Documentary History of American Water-works

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North Central States
Illinois Jacksonville

Jacksonville, Illinois

Jacksonville was founded in 1825, incorporated as a town in 1840 and as a city in 1867.

The Jacksonville Hydraulic Company was incorporated in 1857 by James Dunlap and his associates "to supply the town of Jacksonville and vicinity and the inhabitants thereof with water, from springs or fountains, situated on the laud of said Janus Dunlap,"  This company did not build anything.

The City of Jacksonville built a water system that distributed water from an elevated reservoir fed by surface water.  The system began service in February, 1874, but was soon found to be inadequate to the city's needs.  In January, 1903, the city granted a thirty-year franchise to William F. Mayhon of Chicago to bring water from the Illinois River, but he was unable to raise the necessary capital.

In September, 1904, the city granted a franchise to Charles W. Mackey, an attorney and politician from Franklin, Pennsylvania, and Orin N. Gardner, a civil engineer from Fredonia, New York, who had earlier been city engineer for Akron, Ohio.  The two men proposed pumping water from wells near the Illinois River through an 18˝ mile pipeline.  Once the new pipeline was delivering water, the city would lease their existing water to them for thirty years.  The two men filed incorporation papers for the Jacksonville Water Works Company on December 30, 1904, listing themselves and John Allan Ayers, Edward Sparhawk Greenleaf, Charles G. Rutledge, General Benjamin Henry Grierson and Walter Ayers of Jacksonville as incorporators.  On January 4th the incorporators met and elected John A. Ayers and Gen. B. H. Grierson, of Jacksonville, James William Rowland, Orrin D. Bleakley, Edward E. Hughes, C. F. Mackey, and Charles W. Mackey, of Franklin, Pa. as directors, who then elected the following officers:  President,  Charles W. Mackey; Vice president, J. W. Rowland; Treasurer, O. D. Bleakley; and Secretary, E. E. Hughes.   Mackey told a local reporter that the directors needed to from Franklin "as there the financial part of the system is situated and it would require too much traveling back and forth during the construction of the works."  At the same meeting the directors transferred all of their interest in the water works company to the Franklin Trust Company, of which Bleakley was president.  It was also decided even before this meeting that Gardner would contract for the works, as it was reported in the Engineering News on February 2, 1905.  Gardner incorporated the Venango Construction Company in Pennsylvania with himself as president, and the water works company contracted with the construction company to build the system.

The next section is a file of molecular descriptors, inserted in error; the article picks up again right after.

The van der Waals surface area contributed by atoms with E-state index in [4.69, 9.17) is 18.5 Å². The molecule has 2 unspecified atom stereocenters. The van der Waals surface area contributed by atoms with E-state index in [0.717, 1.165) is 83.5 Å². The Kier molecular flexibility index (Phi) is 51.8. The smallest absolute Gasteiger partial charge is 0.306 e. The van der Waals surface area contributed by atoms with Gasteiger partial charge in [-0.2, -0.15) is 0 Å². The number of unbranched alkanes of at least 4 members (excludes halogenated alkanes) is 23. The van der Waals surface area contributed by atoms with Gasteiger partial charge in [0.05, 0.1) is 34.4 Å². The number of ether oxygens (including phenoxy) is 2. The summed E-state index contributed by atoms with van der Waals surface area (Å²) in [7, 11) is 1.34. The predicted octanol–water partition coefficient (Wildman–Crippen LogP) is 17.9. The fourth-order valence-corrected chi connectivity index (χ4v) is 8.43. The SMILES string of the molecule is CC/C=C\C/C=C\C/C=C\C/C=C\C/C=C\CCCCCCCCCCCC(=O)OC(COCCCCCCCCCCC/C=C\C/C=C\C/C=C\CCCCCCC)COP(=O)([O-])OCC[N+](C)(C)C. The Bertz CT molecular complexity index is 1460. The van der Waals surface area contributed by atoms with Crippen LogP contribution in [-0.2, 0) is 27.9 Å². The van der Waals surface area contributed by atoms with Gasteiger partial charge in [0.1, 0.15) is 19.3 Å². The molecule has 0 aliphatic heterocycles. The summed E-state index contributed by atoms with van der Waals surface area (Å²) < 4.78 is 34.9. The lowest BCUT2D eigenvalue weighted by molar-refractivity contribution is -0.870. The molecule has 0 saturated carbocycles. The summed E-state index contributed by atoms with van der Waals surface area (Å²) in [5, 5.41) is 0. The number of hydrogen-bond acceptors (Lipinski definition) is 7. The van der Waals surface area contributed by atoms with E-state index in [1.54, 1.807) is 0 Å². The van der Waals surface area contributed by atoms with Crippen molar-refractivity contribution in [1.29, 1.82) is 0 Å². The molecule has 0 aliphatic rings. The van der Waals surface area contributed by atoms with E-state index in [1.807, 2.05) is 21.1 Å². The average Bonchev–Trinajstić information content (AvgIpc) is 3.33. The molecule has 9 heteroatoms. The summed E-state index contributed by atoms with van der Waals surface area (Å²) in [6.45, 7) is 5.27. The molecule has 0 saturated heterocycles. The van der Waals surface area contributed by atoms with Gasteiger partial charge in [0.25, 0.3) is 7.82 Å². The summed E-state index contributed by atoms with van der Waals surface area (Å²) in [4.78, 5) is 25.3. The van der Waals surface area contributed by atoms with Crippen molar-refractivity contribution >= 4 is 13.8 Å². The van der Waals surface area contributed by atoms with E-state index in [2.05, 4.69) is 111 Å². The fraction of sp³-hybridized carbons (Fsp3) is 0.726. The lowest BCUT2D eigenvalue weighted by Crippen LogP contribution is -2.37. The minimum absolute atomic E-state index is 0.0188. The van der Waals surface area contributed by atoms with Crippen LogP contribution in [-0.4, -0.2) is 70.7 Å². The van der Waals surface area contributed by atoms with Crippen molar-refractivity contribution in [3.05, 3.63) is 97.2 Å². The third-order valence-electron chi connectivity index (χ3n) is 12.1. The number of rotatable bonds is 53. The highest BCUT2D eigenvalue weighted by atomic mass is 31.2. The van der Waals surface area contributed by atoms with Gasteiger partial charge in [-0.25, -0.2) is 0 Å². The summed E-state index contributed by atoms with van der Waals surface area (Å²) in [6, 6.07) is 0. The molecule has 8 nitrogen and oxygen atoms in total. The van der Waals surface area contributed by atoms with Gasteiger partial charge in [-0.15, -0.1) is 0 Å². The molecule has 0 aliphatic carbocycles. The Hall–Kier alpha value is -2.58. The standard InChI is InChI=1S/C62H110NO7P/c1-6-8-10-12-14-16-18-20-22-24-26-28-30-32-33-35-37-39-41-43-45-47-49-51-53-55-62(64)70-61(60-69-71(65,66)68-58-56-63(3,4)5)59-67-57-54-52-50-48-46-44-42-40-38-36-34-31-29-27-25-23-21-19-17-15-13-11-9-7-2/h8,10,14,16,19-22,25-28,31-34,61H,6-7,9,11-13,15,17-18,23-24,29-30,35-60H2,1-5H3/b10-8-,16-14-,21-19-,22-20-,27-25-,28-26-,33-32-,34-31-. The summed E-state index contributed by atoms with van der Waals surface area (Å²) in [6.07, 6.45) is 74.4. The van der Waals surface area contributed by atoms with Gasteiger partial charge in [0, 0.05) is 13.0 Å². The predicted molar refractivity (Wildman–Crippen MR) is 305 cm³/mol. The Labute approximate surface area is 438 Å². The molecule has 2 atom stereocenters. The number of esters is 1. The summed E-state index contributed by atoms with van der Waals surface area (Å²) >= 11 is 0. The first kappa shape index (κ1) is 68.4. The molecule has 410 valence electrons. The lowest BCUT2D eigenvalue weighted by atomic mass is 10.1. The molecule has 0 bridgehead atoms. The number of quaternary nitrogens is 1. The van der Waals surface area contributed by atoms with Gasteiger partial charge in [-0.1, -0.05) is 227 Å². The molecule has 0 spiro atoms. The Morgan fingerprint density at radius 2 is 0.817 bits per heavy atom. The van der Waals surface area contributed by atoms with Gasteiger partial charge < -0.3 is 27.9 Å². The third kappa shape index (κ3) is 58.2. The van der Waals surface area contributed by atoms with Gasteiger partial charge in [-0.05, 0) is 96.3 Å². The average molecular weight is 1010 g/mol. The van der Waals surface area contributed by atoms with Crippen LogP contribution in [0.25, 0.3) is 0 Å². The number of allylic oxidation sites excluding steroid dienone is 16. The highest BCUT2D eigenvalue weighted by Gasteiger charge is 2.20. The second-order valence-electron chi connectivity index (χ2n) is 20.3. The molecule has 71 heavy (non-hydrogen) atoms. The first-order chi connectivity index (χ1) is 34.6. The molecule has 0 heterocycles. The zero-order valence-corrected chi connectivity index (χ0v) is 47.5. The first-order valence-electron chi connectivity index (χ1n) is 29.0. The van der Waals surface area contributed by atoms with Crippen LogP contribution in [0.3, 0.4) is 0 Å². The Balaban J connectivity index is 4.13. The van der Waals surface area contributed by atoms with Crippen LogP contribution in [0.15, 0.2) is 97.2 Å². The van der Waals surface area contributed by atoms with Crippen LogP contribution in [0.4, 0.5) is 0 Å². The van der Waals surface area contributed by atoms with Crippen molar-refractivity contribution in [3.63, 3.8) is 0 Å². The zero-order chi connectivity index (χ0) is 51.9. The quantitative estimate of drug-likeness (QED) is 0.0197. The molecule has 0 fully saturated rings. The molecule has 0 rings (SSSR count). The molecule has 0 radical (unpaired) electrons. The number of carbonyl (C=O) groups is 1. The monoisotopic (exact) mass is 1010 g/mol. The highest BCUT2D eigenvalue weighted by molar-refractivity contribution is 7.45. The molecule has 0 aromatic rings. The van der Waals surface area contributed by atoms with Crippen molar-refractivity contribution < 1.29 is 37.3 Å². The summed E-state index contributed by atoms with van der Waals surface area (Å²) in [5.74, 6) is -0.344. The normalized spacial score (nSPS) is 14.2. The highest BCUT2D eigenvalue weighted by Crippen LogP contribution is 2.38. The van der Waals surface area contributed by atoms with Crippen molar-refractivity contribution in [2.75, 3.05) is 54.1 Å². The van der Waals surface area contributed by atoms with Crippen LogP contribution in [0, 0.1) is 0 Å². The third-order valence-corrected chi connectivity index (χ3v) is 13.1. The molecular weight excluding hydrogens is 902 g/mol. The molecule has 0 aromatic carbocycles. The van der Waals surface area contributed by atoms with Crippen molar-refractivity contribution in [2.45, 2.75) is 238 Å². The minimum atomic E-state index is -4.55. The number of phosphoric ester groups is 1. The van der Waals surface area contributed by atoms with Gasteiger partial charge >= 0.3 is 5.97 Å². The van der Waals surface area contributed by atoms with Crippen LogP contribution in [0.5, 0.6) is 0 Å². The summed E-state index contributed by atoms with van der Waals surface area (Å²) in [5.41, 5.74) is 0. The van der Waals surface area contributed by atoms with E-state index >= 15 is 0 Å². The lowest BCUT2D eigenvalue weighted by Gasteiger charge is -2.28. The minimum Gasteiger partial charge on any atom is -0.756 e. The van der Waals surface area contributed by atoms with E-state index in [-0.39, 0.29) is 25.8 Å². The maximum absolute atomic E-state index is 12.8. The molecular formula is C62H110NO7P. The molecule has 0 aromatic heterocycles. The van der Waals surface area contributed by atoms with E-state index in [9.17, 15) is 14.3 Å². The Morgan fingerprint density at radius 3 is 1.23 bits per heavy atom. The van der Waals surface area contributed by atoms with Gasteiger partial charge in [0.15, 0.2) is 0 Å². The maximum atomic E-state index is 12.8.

Construction of the pump house and 18 mile pipeline began, but was repeatedly delayed and the company had to obtain extensions from the city.  The work was not completed until April, 1908, and water was delivered on September 24, 1908, but only worked for about six months due to issues with the pumps and pipeline.

The city, frustrated, starting building a new waterworks but the company filed an injunction to stop the work.  A federal judge refused to grant an injunction and set the case for trial.  In the meantime, a reporter for a local newspaper discovered that the Jacksonville Water Works Company had never filed their certificate of incorporation, which they had to do within two years of filing incorporation papers.  On April 21, 1911, the state's attorney for Morgan County filed a case against Charles W. Mackey and others for transacting business without any lawful authority.   The company filled the certificate on April 17, 1911 and was successful in the local courts, but the Illinois Supreme Court held on June 21, 1912 that the failure to file the certificate as required was "fatal to the legal existence of the corporation."

The Jacksonville Water Company was incorporated on November 27, 1912 by Jacksonville attorney Thomas Worthington, Orrin D. Bleakley (of the 1904 company) and Broderick Haskell , who was involved with Bleakley in the Franklin Trust Company.  This company proposed to furnish the city of Jacksonville with 1,000,000 gallons of water a day at eight cents per thousand gallons.  No information has been found about how, and if, the city responded to this offer.